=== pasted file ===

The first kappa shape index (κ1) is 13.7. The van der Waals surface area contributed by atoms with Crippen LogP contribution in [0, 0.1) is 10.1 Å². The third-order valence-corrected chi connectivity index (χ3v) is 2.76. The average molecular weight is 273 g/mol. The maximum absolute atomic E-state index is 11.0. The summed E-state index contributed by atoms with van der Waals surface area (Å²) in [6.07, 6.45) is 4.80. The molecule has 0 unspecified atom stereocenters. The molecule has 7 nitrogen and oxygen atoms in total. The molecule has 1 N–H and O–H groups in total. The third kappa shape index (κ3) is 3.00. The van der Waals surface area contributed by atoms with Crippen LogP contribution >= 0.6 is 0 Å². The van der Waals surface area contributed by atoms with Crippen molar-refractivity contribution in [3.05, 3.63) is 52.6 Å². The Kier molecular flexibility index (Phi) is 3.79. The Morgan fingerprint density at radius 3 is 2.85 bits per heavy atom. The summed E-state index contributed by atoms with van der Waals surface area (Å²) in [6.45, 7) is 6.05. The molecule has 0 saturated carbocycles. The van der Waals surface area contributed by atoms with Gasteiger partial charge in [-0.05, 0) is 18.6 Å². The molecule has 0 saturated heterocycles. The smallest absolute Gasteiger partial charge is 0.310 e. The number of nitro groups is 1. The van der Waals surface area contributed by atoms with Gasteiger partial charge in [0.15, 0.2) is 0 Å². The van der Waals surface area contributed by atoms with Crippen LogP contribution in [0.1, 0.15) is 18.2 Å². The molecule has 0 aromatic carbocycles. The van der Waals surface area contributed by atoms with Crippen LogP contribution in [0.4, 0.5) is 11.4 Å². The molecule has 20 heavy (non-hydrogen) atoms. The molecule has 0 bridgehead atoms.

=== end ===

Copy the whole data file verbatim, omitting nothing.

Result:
The first kappa shape index (κ1) is 13.7. The van der Waals surface area contributed by atoms with Crippen LogP contribution in [0, 0.1) is 10.1 Å². The third-order valence-corrected chi connectivity index (χ3v) is 2.76. The average molecular weight is 273 g/mol. The maximum absolute atomic E-state index is 11.0. The summed E-state index contributed by atoms with van der Waals surface area (Å²) in [6.07, 6.45) is 4.80. The molecule has 0 unspecified atom stereocenters. The molecule has 7 nitrogen and oxygen atoms in total. The molecule has 1 N–H and O–H groups in total. The third kappa shape index (κ3) is 3.00. The van der Waals surface area contributed by atoms with Crippen LogP contribution >= 0.6 is 0 Å². The van der Waals surface area contributed by atoms with Crippen molar-refractivity contribution in [3.05, 3.63) is 52.6 Å². The Kier molecular flexibility index (Phi) is 3.79. The Morgan fingerprint density at radius 3 is 2.85 bits per heavy atom. The summed E-state index contributed by atoms with van der Waals surface area (Å²) in [6.45, 7) is 6.05. The molecule has 0 saturated carbocycles. The van der Waals surface area contributed by atoms with Gasteiger partial charge in [-0.05, 0) is 18.6 Å². The molecule has 0 saturated heterocycles. The smallest absolute Gasteiger partial charge is 0.310 e. The number of nitro groups is 1. The van der Waals surface area contributed by atoms with Gasteiger partial charge in [0.15, 0.2) is 0 Å². The van der Waals surface area contributed by atoms with Crippen LogP contribution in [0.1, 0.15) is 18.2 Å². The molecule has 0 aromatic carbocycles. The van der Waals surface area contributed by atoms with Crippen LogP contribution in [0.4, 0.5) is 11.4 Å². The molecule has 20 heavy (non-hydrogen) atoms. The molecule has 0 bridgehead atoms.